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A time to celebrate
August 14, 2007
Considering that a hard-fought series has just ended, there is surprisingly little ink splashed on the subject in the English press (which kind of balances the tremendous amount across our own media pages, but never mind that). In the Independent, David Llewellyn glides across the surface while celebrating Zaheer Khan's role in the series triumph. And while on Zak, it is noticeable that in the one innings when he was unfit, and couldn't strike, India failed to bowl England out; that this innings happened at the back end of the Oval Test was just one of those unfortunate coincidences.
Michael Vaughan in his post-series remarks puts his finger on the one aspect that made the real difference between the two teams: the presence of two left arm seamers in the Indian attack:
"We have been up against a very good India team. I hope we will have learnt from playing against this side. We have all been asked different questions when we have batted, about the angle at which we have had to face the left-armers. That is something that we have not seen before," Vaughan said.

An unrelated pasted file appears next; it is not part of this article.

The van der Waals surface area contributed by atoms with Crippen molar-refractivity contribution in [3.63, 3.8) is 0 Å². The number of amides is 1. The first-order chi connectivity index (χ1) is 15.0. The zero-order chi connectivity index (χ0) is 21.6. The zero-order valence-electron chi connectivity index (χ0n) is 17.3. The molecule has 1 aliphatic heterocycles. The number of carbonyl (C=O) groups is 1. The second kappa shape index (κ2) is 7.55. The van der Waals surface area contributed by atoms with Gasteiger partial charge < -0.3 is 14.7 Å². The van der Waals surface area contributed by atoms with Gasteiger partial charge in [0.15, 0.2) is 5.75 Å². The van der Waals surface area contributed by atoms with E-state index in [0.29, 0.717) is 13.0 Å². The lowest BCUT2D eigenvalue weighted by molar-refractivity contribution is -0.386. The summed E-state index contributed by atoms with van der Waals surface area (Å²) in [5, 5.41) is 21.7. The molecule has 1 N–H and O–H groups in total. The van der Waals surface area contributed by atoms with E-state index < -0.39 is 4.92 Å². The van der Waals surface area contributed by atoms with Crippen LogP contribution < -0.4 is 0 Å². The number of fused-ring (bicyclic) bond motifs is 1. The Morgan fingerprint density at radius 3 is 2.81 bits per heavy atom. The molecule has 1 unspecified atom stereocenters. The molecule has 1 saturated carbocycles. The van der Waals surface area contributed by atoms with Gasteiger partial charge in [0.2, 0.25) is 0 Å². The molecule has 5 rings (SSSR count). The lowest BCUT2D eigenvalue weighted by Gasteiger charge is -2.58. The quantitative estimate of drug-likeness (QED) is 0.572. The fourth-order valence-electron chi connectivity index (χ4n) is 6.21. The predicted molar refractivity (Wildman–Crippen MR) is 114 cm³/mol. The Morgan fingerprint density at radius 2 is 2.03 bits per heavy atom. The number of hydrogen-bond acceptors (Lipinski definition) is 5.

Simon Hughes suggests that England, as a batting team, collectively lacked application; the slap-happy Andrew Strauss, and Ian Bell lower down in the order, are the two batsmen the columnist singles out as being under pressure.
Poor shot selection -- another way of saying lack of application -- is Geoffrey Boycott's biggest grouse. He also sees one silver lining in the defeat:
I think the three seamers have done fantastically well. That has been the big plus of the summer. Quite frankly, without meaning to put them down, they are our second-string attack. When Matthew Hoggard, Andrew Flintoff and Steve Harmison are fit none of the current trio would probably get in the team.
But Jimmy Anderson has been a star. I think he's upped a gear with his bowling. He's been a wonderful athlete in the field and the public have taken to him because of his attitude and commitment.
Photographs: Getty Images | Text: Prem Panicker
Also read: Tale of two 'keepers rules headlinesIndia in the United Kingdom 2007